Seven Deadly Spirits in Revelation 2-3

I first read Revelation seriously (or at least responsibly) with Dr. Bruce Metzger at Princeton Seminary, first as his student and then as his teaching fellow. I’ve been fascinated with the book, and the seven messages in chapters 2-3, ever since. And I am now finishing a little book called Reading Revelation Responsibly, which should come out from Cascade in the spring.

Meanwhile… in a recent book, Seven Deadly Spirits: The Message of Revelation’s Letters for Today’s Church, T. Scott Daniels suggests that five of the seven churches addressed in Rev 2-3 have a dominant, deadly sin—and hence a message for us about avoiding those corporate sins in our own context. The other two (Smyrna and Philadelphia), which are commended and not at all censured, could have developed a spirit opposite that for which they are praised. Daniels contends that each of the churches has, or could have, such a specific deadly sin because it has developed an ethos, a kind of corporate personality, and that every church in every age has such a distinctive collective spirit. These “unholy spirits” (my term) are:

• Ephesus: the spirit of boundary keeping, or ungenerous orthodoxy
• Smyrna: the spirit of consumerism
• Pergamum: the spirit of accommodation, or failed witness
• Thyatira: the spirit of privatized faith, or dividing body and soul
• Sardis: the spirit of apathetic faith
• Philadelphia: the spirit of fear
• Laodicea: the spirit of self-sufficiency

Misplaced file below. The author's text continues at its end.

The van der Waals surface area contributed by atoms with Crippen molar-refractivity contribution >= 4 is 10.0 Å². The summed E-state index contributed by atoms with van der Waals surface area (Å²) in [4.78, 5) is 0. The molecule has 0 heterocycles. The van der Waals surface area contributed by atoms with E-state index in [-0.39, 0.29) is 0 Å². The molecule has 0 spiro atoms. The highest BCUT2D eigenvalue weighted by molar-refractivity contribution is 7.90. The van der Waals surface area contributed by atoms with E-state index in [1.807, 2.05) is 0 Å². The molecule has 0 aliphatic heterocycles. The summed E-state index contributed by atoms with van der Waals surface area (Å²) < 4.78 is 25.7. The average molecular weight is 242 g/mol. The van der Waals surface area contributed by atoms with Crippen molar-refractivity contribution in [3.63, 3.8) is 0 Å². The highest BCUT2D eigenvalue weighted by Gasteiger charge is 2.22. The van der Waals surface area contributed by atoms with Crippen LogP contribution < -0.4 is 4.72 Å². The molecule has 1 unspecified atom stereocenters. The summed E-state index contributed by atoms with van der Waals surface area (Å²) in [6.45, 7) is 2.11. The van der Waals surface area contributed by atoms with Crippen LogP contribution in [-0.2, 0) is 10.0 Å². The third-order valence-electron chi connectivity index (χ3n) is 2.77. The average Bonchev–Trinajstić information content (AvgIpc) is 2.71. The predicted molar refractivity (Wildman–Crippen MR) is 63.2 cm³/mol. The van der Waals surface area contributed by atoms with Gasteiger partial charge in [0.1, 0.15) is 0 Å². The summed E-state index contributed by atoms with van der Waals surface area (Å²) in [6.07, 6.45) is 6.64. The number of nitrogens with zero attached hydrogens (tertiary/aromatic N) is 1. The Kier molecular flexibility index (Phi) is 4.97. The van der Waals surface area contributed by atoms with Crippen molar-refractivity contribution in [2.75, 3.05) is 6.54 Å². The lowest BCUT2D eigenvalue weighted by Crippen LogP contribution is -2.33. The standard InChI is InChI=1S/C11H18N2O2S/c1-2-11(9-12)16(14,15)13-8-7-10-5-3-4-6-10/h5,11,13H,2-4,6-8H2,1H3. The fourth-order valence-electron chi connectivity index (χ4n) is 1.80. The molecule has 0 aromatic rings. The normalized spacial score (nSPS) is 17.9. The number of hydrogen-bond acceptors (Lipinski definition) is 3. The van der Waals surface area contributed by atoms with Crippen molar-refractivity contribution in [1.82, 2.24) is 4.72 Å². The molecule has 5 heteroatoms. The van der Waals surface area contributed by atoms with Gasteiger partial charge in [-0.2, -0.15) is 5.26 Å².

The point of Rev 2-3, when heard faithfully today, is to listen for the Spirit of God identifying our own church’s peculiar unholy spirit and offering us the presence and grace of Christ to transform us into a more faithful people of God.

The book is not cutting-edge scholarship, but it is excellent biblical interpretation grounded in good exegesis.

I am wondering which church I belong to… Are you?

5 Responses to “Seven Deadly Spirits in Revelation 2-3”

  1. David Jacobson says:

    These are very challenging chapters, and this is a very challenging post. Thanks! Do you plan to be teaching Revelation in the near future?

  2. MJG says:

    Thanks, David. I teach Rev in the seminary (day time) spring 2010 and in the summer (again, day time) for EI in 2010 or 2011, God willing.

    I have a lot of posts on Rev, with some good reading recommendations, I think.

  3. Michael,
    Thanks for the nice review. I’m glad the book was helpful.
    Blessings,
    Scott D.

  4. MJG says:

    Scott—

    Thanks for stopping by; I hope the book attracts and impacts lots of readers.

  5. Angela says:

    Excellent, Michael!!

    Rev 2-3 is one of my favorite sections. Crazy?!

    I am coming to know the church “I belong to” and as a Godly watchwoman I hope that as we corporately contend with these “unholy spirits” we seek to gain dominion over them! In fact, if we grasp and heed the Spirit’s counsel then our lives will be drastically altered and infused with a different life and relationship with God. That is my prayer for the church I am serving.

    Thank you for pointing out T. Scott Daniels’ book and your own work and resources! If I am unable to take your class then to the posts I go. : )

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